The science-policy relationship in times of crisis: An urgent call for a pragmatist turn.
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Greenhalgh T, Engebretsen E.
Social science & medicine (1982). 2022 Jun;306:115140.
In this conceptual paper, we argue that at times of crisis, what is sometimes called “evidence-based” or “science-driven” policymaking-establishing scientific truths and then implementing them-must be tempered by a more agile, deliberative and inclusive approach which acknowledges and embraces uncertainty. We offer pragmatism as one potential option, using examples from the UK to illustrate how such an approach might have changed particular crisis decisions and led to better outcomes. We propose that to better prepare for the next public health crisis, five pragmatism-informed shifts are needed in the science-policy relationship: from scientism to science-informed narrative rationality that emerges from practice; from knowledge-then-action to acting judiciously under uncertainty; from hierarchies of evidence to pluralist inquiry; from polarized camps to frame-reflective dialogue; and from an “inside-track” science-policy dialogue to greater participatory democracy. We suggest an agenda for a pragmatist-informed program of applied research on crisis public health policymaking.

Barriers to Research Utilization in Nursing: A Systematic Review (2002-2021).
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Jabonete FGV, Roxas REO.
SAGE open nursing. 2022;8:23779608221091070.
INTRODUCTION: There is an existing gap between what people learned from theory and what they clinically practiced, as revealed in research studies in nursing. This gap is primarily due to identified barriers in utilizing the research findings in actual nursing practice. OBJECTIVE: To present a scientific mapping of the Scopus-indexed literature published from 2002 to 2021, which studied barriers to research utilization in nursing using the BARRIER scale. METHODS: This systematic review utilized bibliometric analysis. One hundred seventy-nine extracted literature from Scopus was manually reviewed, and the study included 53 documents for further analysis. RESULTS: Remarkably, almost three-fourths of the documents identified setting-related factors as the most common barrier to research utilization in nursing (n = 39, 73.58%). This is followed by presentation-related factors (n = 16.98%) and nurse-related factors (n = 5, 9.43%), respectively. Findings revealed that insufficient time at work in implementing new ideas was perceived as the top barrier in research utilization in nursing. CONCLUSION: It is crucial to determine the hindrances to the utilization of research findings. The results of this study establish the connection between research and evidence-based practice which stimulates in meeting the gap in the current nursing practice. Future studies must include research utilization studies that apply tools other than the BARRIER scale.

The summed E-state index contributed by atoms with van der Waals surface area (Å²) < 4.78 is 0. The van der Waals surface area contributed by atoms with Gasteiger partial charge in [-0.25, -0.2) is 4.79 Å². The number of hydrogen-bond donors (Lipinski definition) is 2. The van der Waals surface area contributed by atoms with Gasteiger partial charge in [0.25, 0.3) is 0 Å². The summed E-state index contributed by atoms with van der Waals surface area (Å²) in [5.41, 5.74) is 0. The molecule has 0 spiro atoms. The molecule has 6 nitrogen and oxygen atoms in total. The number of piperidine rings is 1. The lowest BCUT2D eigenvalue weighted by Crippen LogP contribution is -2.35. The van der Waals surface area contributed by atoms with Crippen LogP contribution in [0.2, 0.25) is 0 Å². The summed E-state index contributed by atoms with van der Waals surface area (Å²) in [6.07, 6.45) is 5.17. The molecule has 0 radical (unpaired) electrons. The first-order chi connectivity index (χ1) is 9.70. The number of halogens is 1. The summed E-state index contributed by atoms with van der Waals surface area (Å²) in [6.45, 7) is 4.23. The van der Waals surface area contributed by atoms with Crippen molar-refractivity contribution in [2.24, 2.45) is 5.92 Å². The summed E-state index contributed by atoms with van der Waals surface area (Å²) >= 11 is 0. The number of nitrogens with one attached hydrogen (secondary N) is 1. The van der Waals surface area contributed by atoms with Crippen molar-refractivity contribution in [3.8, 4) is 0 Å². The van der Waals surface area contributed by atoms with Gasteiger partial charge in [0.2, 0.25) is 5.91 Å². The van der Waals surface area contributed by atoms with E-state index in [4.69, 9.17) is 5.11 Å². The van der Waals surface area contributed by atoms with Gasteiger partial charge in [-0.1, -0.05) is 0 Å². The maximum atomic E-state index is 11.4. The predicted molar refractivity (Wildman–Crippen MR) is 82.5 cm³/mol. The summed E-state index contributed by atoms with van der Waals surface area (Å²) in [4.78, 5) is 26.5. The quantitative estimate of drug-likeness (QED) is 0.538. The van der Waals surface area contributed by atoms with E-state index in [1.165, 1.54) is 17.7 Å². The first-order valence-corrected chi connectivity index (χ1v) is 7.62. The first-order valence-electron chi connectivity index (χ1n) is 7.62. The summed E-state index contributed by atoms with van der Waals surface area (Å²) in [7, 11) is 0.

A knowledge implementation model in health system management based on the PARIHS model.
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Roohi G, Jahani MA, Farhadi Z, Mahmoudi G.
Health research policy and systems. 2022 Jun;20(1):66.
BACKGROUND: The gap between knowledge and practice, along with postponing or not implementing research findings in practice and policy-making, is one of the reasons for low-quality services. Hence, this study aimed at presenting a model of knowledge implementation in health system management in Iran. METHODS: The present two-phase study was first performed qualitatively using a directive content analysis approach based on the Promoting Action on Research Implementation in Health Services (PARIHS) model. The researchers extracted the barriers and facilitators by conducting semi-structured individual interviews. Then, in a three-stage Delphi study, 25 health experts determined the barrier removal strategies. Data were analysed using MAXQDA10 software. RESULTS: The content analysis of the interviews led to the emergence of 1212 codes under three categories of evidence, context and facilitation. The findings indicate that health managers make fewer decisions based on research findings. Instead, they make decisions regarding the experiences of service providers and organization data. In addition to the subcategories in the PARIHS model, the researchers extracted political, social and administrative factors under the context category. The relationships between the features of evidence, context, facilitation, barriers and strategies were presented in the final model. CONCLUSION: The presented model comprehensively emphasizes the evidence resources, context preparation, and facilitation of the knowledge implementation process.

The Implementation of Evidence-Informed Family Nursing Practices: A Scoping Review of Strategies, Contextual Determinants, and Outcomes.
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Thürlimann E, Verweij L, Naef R.
Journal of family nursing. 2022 Jun;10748407221099656.